Hinshaw apologizes for delay in release of COVID-19 data used in decision making 

Dr. Deena Hinshaw, Alberta’s chief medical officer of health, is apologizing for a delay in releasing public health data used to justify controversial changes in the province’s pandemic response. 

'It's on me that I set out a timeline that wasn't realistic,' chief medical officer of health says

Alberta Chief Medical Officer of Health Dr. Deena Hinshaw said her team needs more time to compile a report on the data used to justify a clawback in public health restrictions. (Government of Alberta)

Alberta's chief medical officer of health is apologizing for failing to release public health data used to justify controversial changes in the province's pandemic response. 

Dr. Deena Hinshaw had planned to share modelling used to shape Alberta's new COVID-19 protocols during an information meeting Wednesday with primary-care providers.

"I'm sorry that it's not available," Hinshaw said during the online session.

"Unfortunately, this is not something I can do by myself, and it's also something we can't release without moving through all of the processes that are necessary in government."

Hinshaw said it has taken longer than expected to compile the report, due to ongoing changes in Alberta's COVID-19 response. 

A decision to keep protocols such as masking, testing and isolating in place until at least Sept. 27, made last week, delayed work on the report, she said.

Work on providing data 'is a priority'

"Unfortunately, it's just taking a little bit longer, given the events of last week where we were focusing on analysis of the trends and putting together packages to consider a shift in our timing, and then integrating that new timing in our planning.

"A lot of the time that the team had has gone to working on those pieces. And we just haven't had the chance to finish synthesizing and putting together the evidence summary for public release, so that work is underway. It is a priority." 

Last week, amid escalating infection rates, the province walked back plans to lift a slate of COVID-19 public health measures that had been set to expire Aug. 16 — including mandatory isolation, public testing and mandatory masking on transit.

Those protocols will now remain in place for another six weeks.

While some of the protocol changes were delayed, many pandemic restrictions were eased on July 29. Quarantine for close contacts is no longer mandatory, but recommended. Contact tracers no longer notify close contacts. Asymptomatic testing is no longer recommended.

Evidence and modelling used to support the changes will be made public as soon as possible, but Hinshaw said public health officials had no interest in releasing the data "in piecemeal."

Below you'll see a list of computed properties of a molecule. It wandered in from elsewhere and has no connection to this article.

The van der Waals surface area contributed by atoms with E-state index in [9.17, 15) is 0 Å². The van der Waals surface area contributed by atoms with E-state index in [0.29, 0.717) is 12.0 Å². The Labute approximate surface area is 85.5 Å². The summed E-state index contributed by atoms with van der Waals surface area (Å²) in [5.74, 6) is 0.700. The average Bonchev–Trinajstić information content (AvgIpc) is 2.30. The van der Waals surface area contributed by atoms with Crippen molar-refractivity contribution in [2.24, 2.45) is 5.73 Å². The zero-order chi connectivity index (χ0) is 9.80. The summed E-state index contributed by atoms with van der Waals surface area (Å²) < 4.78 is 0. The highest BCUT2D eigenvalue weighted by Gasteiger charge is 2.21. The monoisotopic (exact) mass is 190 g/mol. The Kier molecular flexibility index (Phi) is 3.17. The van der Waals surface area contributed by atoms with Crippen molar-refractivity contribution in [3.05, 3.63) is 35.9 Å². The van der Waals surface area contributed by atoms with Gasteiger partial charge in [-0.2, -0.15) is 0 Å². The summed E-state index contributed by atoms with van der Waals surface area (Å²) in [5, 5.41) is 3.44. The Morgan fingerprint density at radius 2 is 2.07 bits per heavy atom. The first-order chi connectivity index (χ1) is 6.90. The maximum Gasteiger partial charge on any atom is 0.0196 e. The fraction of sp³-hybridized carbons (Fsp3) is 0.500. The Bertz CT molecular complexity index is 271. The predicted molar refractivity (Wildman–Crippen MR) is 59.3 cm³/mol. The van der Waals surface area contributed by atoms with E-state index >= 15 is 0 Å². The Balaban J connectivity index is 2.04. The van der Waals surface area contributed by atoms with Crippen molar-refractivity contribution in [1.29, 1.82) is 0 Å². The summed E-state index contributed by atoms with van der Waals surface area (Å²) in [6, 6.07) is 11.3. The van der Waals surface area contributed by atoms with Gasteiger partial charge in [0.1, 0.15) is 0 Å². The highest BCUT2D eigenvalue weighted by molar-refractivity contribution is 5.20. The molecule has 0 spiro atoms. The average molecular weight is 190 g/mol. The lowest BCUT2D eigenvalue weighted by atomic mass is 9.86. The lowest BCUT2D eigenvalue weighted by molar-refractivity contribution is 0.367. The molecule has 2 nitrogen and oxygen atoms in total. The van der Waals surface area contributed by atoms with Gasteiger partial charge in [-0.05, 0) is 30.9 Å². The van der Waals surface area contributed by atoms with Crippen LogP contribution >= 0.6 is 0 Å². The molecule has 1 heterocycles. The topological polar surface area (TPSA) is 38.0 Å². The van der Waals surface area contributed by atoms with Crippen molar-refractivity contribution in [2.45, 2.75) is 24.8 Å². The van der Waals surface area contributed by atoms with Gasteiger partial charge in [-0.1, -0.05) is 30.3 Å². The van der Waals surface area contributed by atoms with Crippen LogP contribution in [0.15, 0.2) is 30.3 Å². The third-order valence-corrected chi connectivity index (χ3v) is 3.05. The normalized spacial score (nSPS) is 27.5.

She said another information session will be scheduled when the data is available so health-care workers have the opportunity to ask questions.

"It's on me that I set out a timeline that wasn't realistic based on the additional workload that came up last week," Hinshaw said. 

"All I can say is I'm committed to having it released and make sure that all of you have the opportunity to look at it and understand the rationale that went into making the recommendations that I've made." 

Pandemic response must shift, Hinshaw says

Alberta's decision not to eliminate isolation requirements just yet came after weeks of pressure from local leaders, physicians and families — and a recent surge in cases. 

With 678 new COVID-19 infections reported on Wednesday, the province marked its highest single-day increase in cases in almost three months, when the province was battling a third wave.

There were 5,933 active cases as of Wednesday; 184 patients were in hospital including 48 in intensive care. Two more deaths were reported.

When it comes to imposing public health measures that come with health impacts of their own, that's something that cases alone don't justify.- Dr. Deena Hinshaw

Hinshaw said the province will carefully assess the spread of COVID-19 before further restrictions are lifted on Sept. 27.

However, she said the focus of Alberta's pandemic response needs to shift. 

"When it comes to imposing public health measures that come with health impacts of their own, that's something that cases alone don't justify."


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